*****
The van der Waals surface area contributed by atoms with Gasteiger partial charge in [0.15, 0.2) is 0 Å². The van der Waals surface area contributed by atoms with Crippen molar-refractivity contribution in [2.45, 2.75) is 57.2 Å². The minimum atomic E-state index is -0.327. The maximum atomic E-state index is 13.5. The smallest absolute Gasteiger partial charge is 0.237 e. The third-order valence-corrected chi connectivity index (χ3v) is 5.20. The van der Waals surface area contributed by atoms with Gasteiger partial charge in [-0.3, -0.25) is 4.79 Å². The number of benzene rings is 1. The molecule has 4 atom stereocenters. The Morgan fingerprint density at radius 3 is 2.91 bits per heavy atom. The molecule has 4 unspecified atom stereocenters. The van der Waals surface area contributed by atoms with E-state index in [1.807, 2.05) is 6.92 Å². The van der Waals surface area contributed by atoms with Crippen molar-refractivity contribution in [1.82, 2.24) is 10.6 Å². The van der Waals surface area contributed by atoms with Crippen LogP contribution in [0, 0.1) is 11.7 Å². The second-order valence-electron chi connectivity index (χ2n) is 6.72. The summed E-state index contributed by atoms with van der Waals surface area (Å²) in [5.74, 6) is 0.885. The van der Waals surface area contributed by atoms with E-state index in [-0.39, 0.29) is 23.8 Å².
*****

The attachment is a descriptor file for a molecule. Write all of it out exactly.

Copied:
The van der Waals surface area contributed by atoms with Gasteiger partial charge in [0.15, 0.2) is 0 Å². The van der Waals surface area contributed by atoms with Crippen molar-refractivity contribution in [2.45, 2.75) is 57.2 Å². The minimum atomic E-state index is -0.327. The maximum atomic E-state index is 13.5. The smallest absolute Gasteiger partial charge is 0.237 e. The third-order valence-corrected chi connectivity index (χ3v) is 5.20. The van der Waals surface area contributed by atoms with Gasteiger partial charge in [-0.3, -0.25) is 4.79 Å². The number of benzene rings is 1. The molecule has 4 atom stereocenters. The Morgan fingerprint density at radius 3 is 2.91 bits per heavy atom. The molecule has 4 unspecified atom stereocenters. The van der Waals surface area contributed by atoms with E-state index in [1.807, 2.05) is 6.92 Å². The van der Waals surface area contributed by atoms with Crippen molar-refractivity contribution in [1.82, 2.24) is 10.6 Å². The van der Waals surface area contributed by atoms with Crippen LogP contribution in [0, 0.1) is 11.7 Å². The second-order valence-electron chi connectivity index (χ2n) is 6.72. The summed E-state index contributed by atoms with van der Waals surface area (Å²) in [5.74, 6) is 0.885. The van der Waals surface area contributed by atoms with E-state index in [-0.39, 0.29) is 23.8 Å².